By Rev. Eric Immel, S.J., Associate Dean for Student Success, Arrupe College of Loyola University Chicago
The day ran long, and the streetlight just outside my window shone brightly. As I made my way through my email inbox, I paused to rub my eyes. Then I opened them wide for a moment, feeling them bulge and tear up, like being hit in the face by a gust of wind. I shook my head, refocused on the screen, and went back to the keyboard. It wasn’t time to go home just yet.
Half an hour later, I packed Tupperware into my backpack, ripe with residue from last night’s turkey chili. I had just begun contemplating whether my late night in the office warranted an Uber home, when a student walked in and dropped onto the couch. She stretched out her legs, looked at me, and smiled.
“Hey, Dean Eric - you got a minute?” I smiled back. As if I had a choice.
I work at Arrupe College, a groundbreaking program at Loyola University Chicago that seeks to dramatically reimagine how we offer and execute Jesuit, liberal arts education. For one reason or another, our students weren’t able to start their college careers in what we might call the ‘traditional way’ of Jesuit higher education. They don’t live on campus and they don’t stay for four years.
Rather, Arrupe seeks to help young people build a bridge toward valuable avenues of greater success and opportunity; after completing an Associate’s degree, our students pursue either entrance into Bachelor’s degree programs or meaningful employment. I’ve been there now a year and a half, and in that time, I’ve learned that if my door is open, someone is coming in.
The student started slow, sharing a bit about her romantic relationship, her schoolwork, and the ways she was struggling in both. Then, I asked about her family. She told me about her grandmothers and how she’d walk between their houses as a little girl. She told me about how she got homesick, and thought about moving back to her old neighborhood. She knew it was better for her to live away from there; the distance gave her a chance to focus and take care of herself. But still, she felt a responsibility to her siblings, and she didn’t really know where the path she was walking - the learned path - was leading her. She was lost. Emotion welled up in her, and I slid a tissue box across my desk.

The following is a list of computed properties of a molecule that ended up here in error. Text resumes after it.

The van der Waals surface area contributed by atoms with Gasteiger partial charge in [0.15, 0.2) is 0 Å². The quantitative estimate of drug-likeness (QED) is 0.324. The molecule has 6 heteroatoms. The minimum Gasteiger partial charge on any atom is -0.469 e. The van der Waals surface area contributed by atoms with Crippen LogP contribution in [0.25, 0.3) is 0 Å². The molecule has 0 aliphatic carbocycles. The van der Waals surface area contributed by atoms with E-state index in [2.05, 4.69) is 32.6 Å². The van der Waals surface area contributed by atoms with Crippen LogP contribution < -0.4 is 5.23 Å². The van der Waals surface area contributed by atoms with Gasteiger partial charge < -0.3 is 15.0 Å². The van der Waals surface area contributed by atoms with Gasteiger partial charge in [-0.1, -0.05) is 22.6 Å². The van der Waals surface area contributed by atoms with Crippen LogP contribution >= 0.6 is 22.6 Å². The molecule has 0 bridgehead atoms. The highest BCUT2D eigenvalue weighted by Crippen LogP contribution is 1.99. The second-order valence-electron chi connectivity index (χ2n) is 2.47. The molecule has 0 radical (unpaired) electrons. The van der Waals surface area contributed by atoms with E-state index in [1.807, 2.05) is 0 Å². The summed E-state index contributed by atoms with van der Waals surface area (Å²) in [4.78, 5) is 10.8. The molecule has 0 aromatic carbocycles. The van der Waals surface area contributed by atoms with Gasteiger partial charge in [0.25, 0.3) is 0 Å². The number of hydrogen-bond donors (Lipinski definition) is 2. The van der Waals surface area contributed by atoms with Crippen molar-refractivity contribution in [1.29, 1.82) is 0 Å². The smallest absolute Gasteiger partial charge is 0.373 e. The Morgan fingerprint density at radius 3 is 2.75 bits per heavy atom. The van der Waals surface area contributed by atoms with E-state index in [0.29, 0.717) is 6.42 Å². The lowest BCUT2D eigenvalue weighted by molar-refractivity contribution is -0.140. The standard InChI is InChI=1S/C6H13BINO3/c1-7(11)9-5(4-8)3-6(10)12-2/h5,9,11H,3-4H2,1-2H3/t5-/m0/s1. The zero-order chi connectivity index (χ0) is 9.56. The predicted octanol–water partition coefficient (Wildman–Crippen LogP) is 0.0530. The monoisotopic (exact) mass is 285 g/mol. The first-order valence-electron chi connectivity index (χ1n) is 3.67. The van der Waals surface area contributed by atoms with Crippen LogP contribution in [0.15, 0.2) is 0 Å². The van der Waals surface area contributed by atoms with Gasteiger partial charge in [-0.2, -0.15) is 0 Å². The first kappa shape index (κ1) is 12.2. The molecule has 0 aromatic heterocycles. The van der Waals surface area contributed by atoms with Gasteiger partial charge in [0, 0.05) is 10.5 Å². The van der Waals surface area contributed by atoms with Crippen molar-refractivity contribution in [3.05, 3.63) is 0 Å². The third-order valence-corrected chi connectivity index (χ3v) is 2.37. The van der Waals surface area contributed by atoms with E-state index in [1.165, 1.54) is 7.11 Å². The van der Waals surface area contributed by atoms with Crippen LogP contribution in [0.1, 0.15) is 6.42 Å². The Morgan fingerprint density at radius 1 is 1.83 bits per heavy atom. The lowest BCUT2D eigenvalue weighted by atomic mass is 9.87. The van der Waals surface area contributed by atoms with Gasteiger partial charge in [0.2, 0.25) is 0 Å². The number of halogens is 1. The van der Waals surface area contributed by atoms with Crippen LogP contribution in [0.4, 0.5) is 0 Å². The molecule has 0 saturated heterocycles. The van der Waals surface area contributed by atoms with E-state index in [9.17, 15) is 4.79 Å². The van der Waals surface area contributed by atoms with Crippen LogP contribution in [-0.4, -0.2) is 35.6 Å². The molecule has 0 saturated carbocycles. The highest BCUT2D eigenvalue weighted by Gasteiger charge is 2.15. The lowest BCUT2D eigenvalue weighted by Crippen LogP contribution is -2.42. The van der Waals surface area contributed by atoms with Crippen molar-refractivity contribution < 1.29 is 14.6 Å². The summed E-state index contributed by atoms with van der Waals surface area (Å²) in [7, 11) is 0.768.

As her tears subsided, she took a deep breath, looked at me and said, “Eric - I’m sorry for being such a burden.”
What could have prompted such a statement from her? As a Jesuit who works too much, who has no partner or children, and who has the support of a healthy community, there is nothing keeping me from being in that exact moment with her, and there is little more important in my life. After opening up her broken heart before me and inviting me to take a look around with her, what would make her claim to be a bother, a burden, a waste of my time?
The answer is no secret: she feels like one. And not just to me, but to the whole educational world she lives in. I’m sure that, without meaning to, we have made her feel that way.
When she entered the pool of potential college students, she was immediately characterized as three things: first-generation, low income, student of color. And sadly, while these three characteristics are true ways to describe her on paper, they are rooted in the perspective of socialized consumers of traditional higher education who, as it stands, are not generally first-generation, low income, or students of color. And, to our mind, these characteristics create a deficit; her identity as a first-generation, low income student of color immediately creates a forced narrative by which she must rise up, face the tremendous adversity in her life, and persist no matter what.
And perhaps, in the pressure she feels to persist, she realizes how we see her and feels defeated. She realizes that when people talk about her, they talk about the problems she faces, and not the gifts she brings. All they see is a first-generation, low income, student of color.
What if we saw things differently? What if we saw her differently? What if, when she walked through our doors, we didn’t think of first-generation, low income, students of color as in deficit, but rather, as bearing tremendous wealth? What if we saw her experiences, her way of thinking, her way of communicating, her very way of being, as full of gifts and potential? Truly, what could be more in line with the Gospel of Jesus? To welcome people as they are and see them as a child of God, perfectly made and deserving of everything good the world can offer.
This way of thinking about students is, I believe, vital to our success at Arrupe College. I’m learning that the hard way as a second-generation, economically stable white man. I have made many, many mistakes in my thinking and approach with our students. In our schools, we will continue to make these mistakes and fail our students unless we have a dramatic change of heart and see each of them as abundantly blessed and worthy. I want to be better for her.
I don’t believe I have a choice. My deepest desire is for any student to walk into my office and know that they are not a burden. My hope is that she knows what I know: that she is a child of God, perfectly made and entitled to everything good the world can offer.